Total Blood Volume Profiles Differ Between Reduced and Preserved Ejection Fractions

Researchers observed significant red blood cell mass in heart failure with reduced ejection fraction and deficit red blood cell mass in heart failure with preserved ejection fraction.

A pilot study found that total blood volume (TBV) profiles differ between heart failure patients with preserved (HFpEF) and reduced (HFrEF) ejection fractions, according to data published in JACC: Heart Failure.

Researchers sought to examine the implications of volume management in decompensated HFpEF compared with HFrEF by characterizing volume profiles and their differences.

Researchers evaluated 20 HFpEF and 35 HFrEF patients upon hospital admission. They measured TBV and red blood cell mass (RBCM) using a standardized computer-based radiolabeled albumin dilution technique.

“The markedly different intravascular volume profiles including RBCM excess (polycythemia) and RBCM deficit (true anemia) with PV [plasma volume] expansion, and varied distribution of fluid overload in patients with HFpEF vs HFrEF should be identified before a plan of management is implemented,” the authors wrote.

“These differences have clinically significant implications for how to best establish a treatment regimen in the individual patient and avoid possible detrimental consequences.”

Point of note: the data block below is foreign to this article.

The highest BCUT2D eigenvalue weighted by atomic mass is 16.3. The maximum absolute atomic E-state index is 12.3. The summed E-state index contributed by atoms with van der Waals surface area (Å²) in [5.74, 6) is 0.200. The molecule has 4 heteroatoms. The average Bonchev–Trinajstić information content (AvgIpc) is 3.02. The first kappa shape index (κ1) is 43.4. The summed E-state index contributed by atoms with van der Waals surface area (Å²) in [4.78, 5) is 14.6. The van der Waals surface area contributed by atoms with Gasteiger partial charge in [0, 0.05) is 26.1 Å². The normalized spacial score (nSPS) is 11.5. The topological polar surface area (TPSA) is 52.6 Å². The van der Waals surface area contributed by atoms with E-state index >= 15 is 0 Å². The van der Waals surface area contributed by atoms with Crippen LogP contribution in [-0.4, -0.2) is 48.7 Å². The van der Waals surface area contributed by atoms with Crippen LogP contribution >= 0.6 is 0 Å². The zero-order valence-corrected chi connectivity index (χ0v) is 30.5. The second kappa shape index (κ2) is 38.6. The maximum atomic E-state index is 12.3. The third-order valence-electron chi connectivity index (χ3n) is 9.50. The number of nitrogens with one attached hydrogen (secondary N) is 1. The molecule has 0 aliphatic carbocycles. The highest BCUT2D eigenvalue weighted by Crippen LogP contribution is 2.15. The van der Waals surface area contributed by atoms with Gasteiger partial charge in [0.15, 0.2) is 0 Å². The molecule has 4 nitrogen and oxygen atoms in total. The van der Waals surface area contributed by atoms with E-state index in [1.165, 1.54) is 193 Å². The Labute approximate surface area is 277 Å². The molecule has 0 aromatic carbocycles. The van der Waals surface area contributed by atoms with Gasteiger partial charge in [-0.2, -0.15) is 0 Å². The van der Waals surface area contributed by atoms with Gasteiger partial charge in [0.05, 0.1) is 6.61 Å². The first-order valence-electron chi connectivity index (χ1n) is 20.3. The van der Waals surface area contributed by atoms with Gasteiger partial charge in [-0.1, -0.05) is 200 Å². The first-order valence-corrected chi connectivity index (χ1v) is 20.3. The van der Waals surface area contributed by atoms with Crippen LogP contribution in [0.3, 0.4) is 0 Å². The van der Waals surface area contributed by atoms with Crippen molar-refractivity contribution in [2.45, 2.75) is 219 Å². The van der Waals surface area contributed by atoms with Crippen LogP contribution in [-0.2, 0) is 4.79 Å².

TBV was expanded by 27% ± 21% in HFpEF patients (range -5.2% to +77%; P=.002) and by +37 ± 25% in HFrEF patients (0% to 107%; P<.001) above normal volumes. There was normal RBCM in HFpEF patients (+8% ± 34%; P=.660) and expanded RBCM in HFrEF (+24% ± 31%; P=.004), although there was large variability observed in both groups. Excess RBCM was more prominent in HFrEF (63% vs 45%), and deficient RBCM was more prominent in HFpEF (35% vs 14%).

TBV levels decreased to +25% ± 20% (P=.029) in HFrEF patients with diuresis, but the levels were unchanged in HFpEF patients (+18% ± 20%; P=.173). Body weight also declined 6.6 ± 4.4 kg in HFrEF patients and 10.5 ± 8.3 kg (P=.026) in HFpEF, and interstitial fluid losses accounted for 85 ± 13% and 93 ± 6%  (P=.026) of the total volume removed.

The authors noted that the significance of different TBV volumes, including PV expansion and red blood cell mass among HFpEF and HFrEF patients, requires further study.

“One issue is identifying if the marked heterogeneity in volume expansion has clinical implications in terms of development of cardio-renal syndrome,” they wrote. “Analysis of these differences in extent of TBV expansion and the development of congestion may point toward clinical targets that may allow more tailored therapy in the individual patient and better outcomes, particularly with regard to readmission rates.”


Miller WL, Mullan BP. Volume overload profiles in patients with preserved (HFpEF) and reduced (HFrEF) ejection fraction chronic heart failure: are there differences? A pilot study. JACC Heart Fail. 2016; doi:10.1016/j.jchf.2016.01.005.